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Undivided Democracy

Updated: Jul 21, 2022

Over the course of this year we will be releasing more about Southend’s local independent party, Confelicity. Today we talk about our system of democracy named: ‘Undivided Democracy’.

It is our view that some methods of voting serve often to divide people rather than resolve issues and we wished to change this. So today we talk about our method of voting within the party using the recent news about the leader of Southend Labour and Brexit and how it compares to Confelicity.

Cllr Ian Gilbert’s 7 votes to 8

The ousting of now former Southend Labour Leader Cllr Ian Gilbert came off the back of a 1 vote margin - 7 to 8. This has left almost half on the wrong side of the result, which may give rise to feelings of anger, alienation and indignation, with a subsequent plan or plot to rectify the travesty.

Many might ask why there was even a vote in the first place. He had just increased Labour seats to a record 16. He had started on 4 when he started 12 years ago! You might have thought all in Labour would be ecstatic. Yet even if there were people in the party that did not like certain aspects of his leadership, it might have made more sense to try to resolve the specific issues rather than take to democratic guillotine. But this is not how it works. And so we have Cllr Gilbert lose his leadership position over one vote. This is an example of an unforgiving democratic system causing havoc for the party and Southend. It seems unlikely that Southend Labour voters knew that their leader who took them into the election would not take them forward afterwards.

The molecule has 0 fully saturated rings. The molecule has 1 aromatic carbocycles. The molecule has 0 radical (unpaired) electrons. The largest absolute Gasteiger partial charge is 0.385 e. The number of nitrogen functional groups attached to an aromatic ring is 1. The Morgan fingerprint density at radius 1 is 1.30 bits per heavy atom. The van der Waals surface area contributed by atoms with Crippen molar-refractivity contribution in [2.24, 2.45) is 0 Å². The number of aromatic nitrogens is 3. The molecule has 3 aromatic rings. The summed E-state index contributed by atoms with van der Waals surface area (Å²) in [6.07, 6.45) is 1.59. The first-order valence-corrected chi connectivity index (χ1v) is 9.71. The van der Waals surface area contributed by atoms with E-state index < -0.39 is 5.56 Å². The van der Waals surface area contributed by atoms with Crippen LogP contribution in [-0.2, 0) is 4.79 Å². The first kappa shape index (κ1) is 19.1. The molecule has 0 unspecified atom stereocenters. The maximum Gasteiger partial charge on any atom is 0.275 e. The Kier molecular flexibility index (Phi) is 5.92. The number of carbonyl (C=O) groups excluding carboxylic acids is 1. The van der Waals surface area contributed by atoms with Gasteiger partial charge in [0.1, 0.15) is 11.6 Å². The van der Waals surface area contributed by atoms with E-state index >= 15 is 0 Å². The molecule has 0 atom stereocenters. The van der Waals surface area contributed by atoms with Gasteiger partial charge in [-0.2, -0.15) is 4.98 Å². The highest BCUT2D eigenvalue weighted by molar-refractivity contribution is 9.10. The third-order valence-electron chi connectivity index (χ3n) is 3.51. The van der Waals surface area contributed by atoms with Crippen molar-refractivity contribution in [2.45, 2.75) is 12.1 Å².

So let's talk about Brexit!

48% of people voted to remain part of the EU. Again, almost half. For the 52% may celebrate, but there will no doubt be some squadron in the 48% already plotting their revenge. Those who the vote went against are left to reconcile their feelings in the aftermath. For the victors: euphoria! This voting system has once again caused chaos.

At the start of the campaigning the small groups of people on opposing sides set out how they were to manipulate/convince/persuade the public in ways that will gain them support. They used any means necessary that would cling on to the right side of the law with one half finger nail - and this is on both sides. Had those in favour of retaining EU membership realised how close the situation was, they may well have reverted to heavier tactics than wheeling out Gordon Brown and Tony Blair!